At 840 acres Bradgate Park is Leicestershire’s largest county park. The park is located in the valley of the River Lin and is made up of grass, heath, bracken, rocky outcrops, and small woods. A reservoir is located in the park.
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The park was created from Charnwood Forest around 750 years ago as a hunting park. The village of Bradgate was in this area and was moved to a new town, now called Newtown Linford. Since 1240 there have been red and fallow deer in the park.
In the grounds is a folly, Old John Tower, built in 1784. The Folly is 690 feet above sea level giving views across Leicestershire and surrounding counties. The tower is named after a favourite family retainer who was killed by a collapsing bonfire during birthday celebrations. It is open for visitors taking part in the Country Parks guided walks programme.
Also in the park are the extensive ruins of the red brick Tudor Bradgate House, where Lady Jane Grey was born. She was the nine day queen (1553). It was in the 15th century that the Grey family became owners of the estate. They were connected with the royal family in that Elizabeth Woodville was married to Sir John Grey; then when he died she married Edward IV. Her oldest son, Sir Thomas Grey, was responsible for beginning the building of the brick Bradgate House circa 1499. His son completed it.
Jane was the great granddaughter of Sir Thomas. Jane was born at Bradgate in 1537. She married Lord Dudley, the Duke of Northumberland’s son. Her ambitious and greedy family forced her to take the crown when her cousin, Edward VI, died. She was executed nine days later for treason by powerful forces wanting control of the country for themselves. The house became empty in 1719 and was a ruin 70 years later. In the chapel (roofed) is an alabaster tomb of Sir Henry Grey and his family.
The small visitor centre has displays about the house and park, Lady Jane Grey and her family, Old John Tower, Swithland Slate Quarrying, the history of Bradgate Park and Swithland Wood, the gift of the country park to the people of Leicester and Leicestershire, the geology, flora and fauna of the park, and the park's herds of deer. In the same building is a café serving a small number of snacks.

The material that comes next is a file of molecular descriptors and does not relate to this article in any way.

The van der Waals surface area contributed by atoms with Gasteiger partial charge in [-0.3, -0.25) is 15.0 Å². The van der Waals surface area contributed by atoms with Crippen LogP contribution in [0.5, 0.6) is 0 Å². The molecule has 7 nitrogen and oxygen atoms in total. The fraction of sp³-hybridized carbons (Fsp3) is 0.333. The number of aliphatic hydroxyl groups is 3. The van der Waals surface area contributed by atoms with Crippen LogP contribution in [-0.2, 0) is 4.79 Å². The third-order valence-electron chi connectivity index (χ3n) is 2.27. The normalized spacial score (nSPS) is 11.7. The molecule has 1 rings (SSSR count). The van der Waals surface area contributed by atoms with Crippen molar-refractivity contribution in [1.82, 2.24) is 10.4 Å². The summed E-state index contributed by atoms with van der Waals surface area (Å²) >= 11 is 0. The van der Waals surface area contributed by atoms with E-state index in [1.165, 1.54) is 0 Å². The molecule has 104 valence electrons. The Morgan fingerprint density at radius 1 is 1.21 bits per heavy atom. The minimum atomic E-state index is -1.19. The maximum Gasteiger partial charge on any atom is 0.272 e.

There are walks available in the grounds. It takes an hour to walk from one side of the park using the main path to the other, allowing time for a snack, coffee, or exploration.
There are many interesting villages in the area, and it’s close to the city of Leicester, with its interesting museums, making a day’s visit to the National Space Centre, Pumping Station Museum, Jewry Wall Museum, historic guildhall and other interesting sites an easy commute.
At one entrance to the park is the village of Newtown Linford with several good eating spots. At the opposite entrance to the park is an award winning bed and breakfast, Horseshoe Cottage Farm, from which it is easy to enjoy walks in the park.
Newtown Linford, Leicestershire
Three entrances: main one in Newtown Linford; also Cropston (Hallgates) and Old John (Hunts Hill). Swithland wood has two entrances, north and south.
Tel. 0 116 236 2713
Open: Visitor Centre, summer, Tue-Sun, noon-5pm, in winter weekends only, 1-4pm; Park, year round, dawn to dusk
Pay car parks; picnic areas
Web: Go Leicestershire
To stay: Horseshoe Cottage Farm
All photos © by Barbara Ballard